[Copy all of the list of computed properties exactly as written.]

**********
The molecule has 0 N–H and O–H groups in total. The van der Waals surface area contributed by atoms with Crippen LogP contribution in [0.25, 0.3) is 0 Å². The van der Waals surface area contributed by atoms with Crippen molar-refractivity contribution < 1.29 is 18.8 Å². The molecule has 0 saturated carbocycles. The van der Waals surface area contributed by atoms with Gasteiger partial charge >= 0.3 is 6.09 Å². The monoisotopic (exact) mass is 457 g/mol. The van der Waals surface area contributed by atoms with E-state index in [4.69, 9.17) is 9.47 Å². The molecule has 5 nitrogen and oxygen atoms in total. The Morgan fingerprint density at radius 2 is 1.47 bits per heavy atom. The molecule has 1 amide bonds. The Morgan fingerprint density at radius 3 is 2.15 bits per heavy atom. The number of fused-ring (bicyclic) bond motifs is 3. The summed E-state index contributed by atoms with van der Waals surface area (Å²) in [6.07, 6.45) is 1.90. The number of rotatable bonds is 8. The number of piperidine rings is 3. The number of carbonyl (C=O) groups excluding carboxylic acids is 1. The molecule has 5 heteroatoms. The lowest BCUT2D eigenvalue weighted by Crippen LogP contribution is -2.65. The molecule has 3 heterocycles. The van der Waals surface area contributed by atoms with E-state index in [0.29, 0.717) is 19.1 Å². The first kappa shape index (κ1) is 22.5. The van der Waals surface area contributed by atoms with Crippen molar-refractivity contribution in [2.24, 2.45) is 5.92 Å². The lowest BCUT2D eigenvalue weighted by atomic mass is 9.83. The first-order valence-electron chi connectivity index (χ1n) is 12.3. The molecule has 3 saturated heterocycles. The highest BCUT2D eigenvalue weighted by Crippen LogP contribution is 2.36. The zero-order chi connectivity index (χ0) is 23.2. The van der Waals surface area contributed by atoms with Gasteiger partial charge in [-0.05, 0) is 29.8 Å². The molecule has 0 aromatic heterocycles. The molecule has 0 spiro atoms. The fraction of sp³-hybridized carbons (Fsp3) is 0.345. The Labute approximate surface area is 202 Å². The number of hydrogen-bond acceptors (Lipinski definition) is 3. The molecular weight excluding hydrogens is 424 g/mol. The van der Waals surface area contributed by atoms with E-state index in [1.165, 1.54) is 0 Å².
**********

The molecule has 0 N–H and O–H groups in total. The van der Waals surface area contributed by atoms with Crippen LogP contribution in [0.25, 0.3) is 0 Å². The van der Waals surface area contributed by atoms with Crippen molar-refractivity contribution < 1.29 is 18.8 Å². The molecule has 0 saturated carbocycles. The van der Waals surface area contributed by atoms with Gasteiger partial charge >= 0.3 is 6.09 Å². The monoisotopic (exact) mass is 457 g/mol. The van der Waals surface area contributed by atoms with E-state index in [4.69, 9.17) is 9.47 Å². The molecule has 5 nitrogen and oxygen atoms in total. The Morgan fingerprint density at radius 2 is 1.47 bits per heavy atom. The molecule has 1 amide bonds. The Morgan fingerprint density at radius 3 is 2.15 bits per heavy atom. The number of fused-ring (bicyclic) bond motifs is 3. The summed E-state index contributed by atoms with van der Waals surface area (Å²) in [6.07, 6.45) is 1.90. The number of rotatable bonds is 8. The number of piperidine rings is 3. The number of carbonyl (C=O) groups excluding carboxylic acids is 1. The molecule has 5 heteroatoms. The lowest BCUT2D eigenvalue weighted by Crippen LogP contribution is -2.65. The molecule has 3 heterocycles. The van der Waals surface area contributed by atoms with E-state index in [0.29, 0.717) is 19.1 Å². The first kappa shape index (κ1) is 22.5. The van der Waals surface area contributed by atoms with Crippen molar-refractivity contribution in [2.24, 2.45) is 5.92 Å². The lowest BCUT2D eigenvalue weighted by atomic mass is 9.83. The first-order valence-electron chi connectivity index (χ1n) is 12.3. The molecule has 3 saturated heterocycles. The highest BCUT2D eigenvalue weighted by Crippen LogP contribution is 2.36. The zero-order chi connectivity index (χ0) is 23.2. The van der Waals surface area contributed by atoms with Gasteiger partial charge in [-0.05, 0) is 29.8 Å². The molecule has 0 aromatic heterocycles. The molecule has 0 spiro atoms. The fraction of sp³-hybridized carbons (Fsp3) is 0.345. The Labute approximate surface area is 202 Å². The number of hydrogen-bond acceptors (Lipinski definition) is 3. The molecular weight excluding hydrogens is 424 g/mol. The van der Waals surface area contributed by atoms with E-state index in [1.165, 1.54) is 0 Å².